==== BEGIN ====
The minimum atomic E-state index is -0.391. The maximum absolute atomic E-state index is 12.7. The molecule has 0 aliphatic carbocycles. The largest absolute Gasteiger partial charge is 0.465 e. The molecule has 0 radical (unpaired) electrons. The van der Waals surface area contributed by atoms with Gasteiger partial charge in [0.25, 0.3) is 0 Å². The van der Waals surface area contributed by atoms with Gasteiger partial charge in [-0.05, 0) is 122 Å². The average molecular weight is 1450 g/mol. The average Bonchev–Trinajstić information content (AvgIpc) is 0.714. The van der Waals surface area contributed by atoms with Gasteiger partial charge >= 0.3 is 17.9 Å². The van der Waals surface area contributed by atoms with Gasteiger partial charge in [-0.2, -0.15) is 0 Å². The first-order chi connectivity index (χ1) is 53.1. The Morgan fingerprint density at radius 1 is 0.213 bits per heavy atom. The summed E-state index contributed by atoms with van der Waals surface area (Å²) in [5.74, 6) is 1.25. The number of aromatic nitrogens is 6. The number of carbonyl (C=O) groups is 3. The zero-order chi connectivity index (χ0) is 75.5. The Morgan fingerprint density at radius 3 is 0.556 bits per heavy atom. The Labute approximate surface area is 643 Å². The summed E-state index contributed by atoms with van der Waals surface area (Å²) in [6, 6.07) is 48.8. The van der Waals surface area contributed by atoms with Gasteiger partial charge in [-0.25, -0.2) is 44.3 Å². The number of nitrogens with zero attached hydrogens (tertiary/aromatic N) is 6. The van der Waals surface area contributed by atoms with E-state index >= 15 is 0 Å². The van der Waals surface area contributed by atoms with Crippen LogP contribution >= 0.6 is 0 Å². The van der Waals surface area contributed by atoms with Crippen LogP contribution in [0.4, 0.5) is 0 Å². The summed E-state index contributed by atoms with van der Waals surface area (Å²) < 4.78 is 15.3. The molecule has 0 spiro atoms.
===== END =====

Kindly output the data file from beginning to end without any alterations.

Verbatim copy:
The minimum atomic E-state index is -0.391. The maximum absolute atomic E-state index is 12.7. The molecule has 0 aliphatic carbocycles. The largest absolute Gasteiger partial charge is 0.465 e. The molecule has 0 radical (unpaired) electrons. The van der Waals surface area contributed by atoms with Gasteiger partial charge in [0.25, 0.3) is 0 Å². The van der Waals surface area contributed by atoms with Gasteiger partial charge in [-0.05, 0) is 122 Å². The average molecular weight is 1450 g/mol. The average Bonchev–Trinajstić information content (AvgIpc) is 0.714. The van der Waals surface area contributed by atoms with Gasteiger partial charge >= 0.3 is 17.9 Å². The van der Waals surface area contributed by atoms with Gasteiger partial charge in [-0.2, -0.15) is 0 Å². The first-order chi connectivity index (χ1) is 53.1. The Morgan fingerprint density at radius 1 is 0.213 bits per heavy atom. The summed E-state index contributed by atoms with van der Waals surface area (Å²) in [5.74, 6) is 1.25. The number of aromatic nitrogens is 6. The number of carbonyl (C=O) groups is 3. The zero-order chi connectivity index (χ0) is 75.5. The Morgan fingerprint density at radius 3 is 0.556 bits per heavy atom. The Labute approximate surface area is 643 Å². The summed E-state index contributed by atoms with van der Waals surface area (Å²) in [6, 6.07) is 48.8. The van der Waals surface area contributed by atoms with Gasteiger partial charge in [-0.25, -0.2) is 44.3 Å². The number of nitrogens with zero attached hydrogens (tertiary/aromatic N) is 6. The van der Waals surface area contributed by atoms with E-state index >= 15 is 0 Å². The van der Waals surface area contributed by atoms with Crippen LogP contribution >= 0.6 is 0 Å². The van der Waals surface area contributed by atoms with Crippen LogP contribution in [0.4, 0.5) is 0 Å². The summed E-state index contributed by atoms with van der Waals surface area (Å²) < 4.78 is 15.3. The molecule has 0 spiro atoms.